DIGITIZING THE IDENTITY OF BILLIONS : AADHAR

Updated: Aug 24

Oxford dictionary defines identification as the “process of showing, providing, or recognizing who or what someone or something is.” In India, the word identity has now become almost synonymous with the word “Aadhaar.” Aadhar can be roughly translated to mean ‘support’ or ‘foundation’ in many Indian languages. If you utter the word Aadhar anywhere across India, you will undoubtedly evoke India’s national biometric identification program. The Aadhar program is the world’s largest human identification number scheme, storing in its database the biometric details of over 17.7% of the world population.


What is Aadhar?


“It is a 12-digit number linked to the biometric and demographic identity of an individual. Out of the 12 digits, 11 digits are randomly generated while the 12th digit is used to check for data entry errors. Given the Aadhar’s random number, no one can really tell anything about a person by just looking at these numbers. What makes this significant is the fact that it was the very first time in India that an ID system came into existence that was designed to be portable and adaptable.” Before the existence of Aadhar, the identification was limited to those numbers issued by certain authorities for specific purposes only. Take the example of a driving license that would be valid only while driving or a Permanent Account Number (PAN) which would be valid merely for taxation purposes in India. Some identification formats were so systematically tainted that half of the names on it were fake. Other identity systems failed to serve a crossfunctional purpose and as a result, could not be used by individuals across government services. Most importantly, those who were the neediest, the very people for whom social programs were designed to help, were excluded.


Importance of Aadhar


However, Aadhar is unique for two primary reasons. Firstly, it is a card, not a number. Secondly, for the first time in India, biometrics have been used to uniquely identify a person. This drastically reduces the chances of an unknown person claiming benefits from a system – something which was quite common in former IDs. Today, more than 1.2 billion Indians have what Paul Romer calls “the most sophisticated ID program in the world.” This was only possible because Aadhar was able to reach everyone, everywhere, from large cities to small and remote villages. A lot of problems were encountered in the process but Aadhar implementers developed a fix for most of them ranging from getting the iris scanner for the elderly to the fingerprint scanning for a manual labourer. 65% of the population in India lives in rural areas. Previously, a large number of rural people not having an identity was a serious problem. Without identification, a poor rural farmer could not own a bank account or rent a house or have any of the aspects of life considered as necessities by a vast majority of the urban population. This gap has been bridged because of the digital identity provided by Aadhar. Imagine the smiling face of a poor MGNREGA (Mahatma Gandhi National Rural Employment Guarantee Act) worker who was forced to run from one place to another just to get what he was entitled to. This digital identity has ensured that wages are directly deposited into the bank accounts of such workers without the need for any middlemen. Because of Aadhar, access to public services has become easy for the poor. Whenever you link your Aadhaar to your school, bank, payment gateways, and schools, you can take a step towards linking your identity digitally in the spheres ranging from finance to education and everything else. With Aadhar, India entered into the league of the developed nations in terms of the advanced identification system. Along with this technological leapfrogging, the government also entered into a debate about the ownership and safety of the large data being stored.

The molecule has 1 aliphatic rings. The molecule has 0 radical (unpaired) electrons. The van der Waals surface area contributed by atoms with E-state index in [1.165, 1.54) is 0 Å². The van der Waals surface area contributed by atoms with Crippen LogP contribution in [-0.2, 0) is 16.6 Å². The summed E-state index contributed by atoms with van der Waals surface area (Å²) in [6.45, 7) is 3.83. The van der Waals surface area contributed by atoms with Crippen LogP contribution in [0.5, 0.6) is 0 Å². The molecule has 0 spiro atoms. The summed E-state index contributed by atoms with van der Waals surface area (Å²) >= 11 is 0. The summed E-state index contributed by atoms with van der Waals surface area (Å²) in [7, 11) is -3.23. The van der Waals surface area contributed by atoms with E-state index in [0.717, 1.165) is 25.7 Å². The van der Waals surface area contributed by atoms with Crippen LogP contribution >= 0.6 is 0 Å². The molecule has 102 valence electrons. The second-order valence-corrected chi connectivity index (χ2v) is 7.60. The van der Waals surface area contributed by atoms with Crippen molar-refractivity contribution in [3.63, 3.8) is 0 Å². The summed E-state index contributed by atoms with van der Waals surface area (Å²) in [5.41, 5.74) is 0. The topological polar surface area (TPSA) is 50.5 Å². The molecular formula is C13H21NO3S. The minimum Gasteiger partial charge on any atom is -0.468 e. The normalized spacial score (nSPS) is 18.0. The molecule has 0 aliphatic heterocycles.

Issues around Aadhar


However, with this great power comes greater responsibility for the nation. There have been fierce debates around privacy and security issues revolving around the Aadhar. A government official had posted his Aadhar number challenging the hackers to create havoc and at the same time reassuring people that Aadhar was 100% safe. Within hours there were many hackers who posted his contact number, address, and date of birth. This was a great blow to the virtual identification system. Such questions around safety continued to a posed time and again. But in each and every case, the government has tried to assuage the fears of the public by providing them with assurances. Now, for people to trust the government and support the idea of digital identity, the government has to bring stringent laws promoting the safety and security of this platform to the best possible extent.


The Way Forward


Indian government should move immediately to designate UID as critical infrastructure and set up a dedicated Computer Emergency Response Team to detect any kinds of attacks or intrusion on the database. This would only be possible by crafting an encryption policy that addresses encryption for Aadhar enabled apps. Additionally, there is a need to work with the private sector forums like International Electronic and Electrical Engineers to create interoperable security standards for platforms replying to national identity databases. It is clear that the public will not welcome an intrusive, coercive government and that the right to privacy and sovereignty over personal data cannot be taken lightly. Aadhar should establish its position as an identity and dignity for the marginalized and citizens should not be viewed with suspicion by default. This would be possible when India figures out how to balance the benefits of digital identity and the privacy concerns that arise with it.

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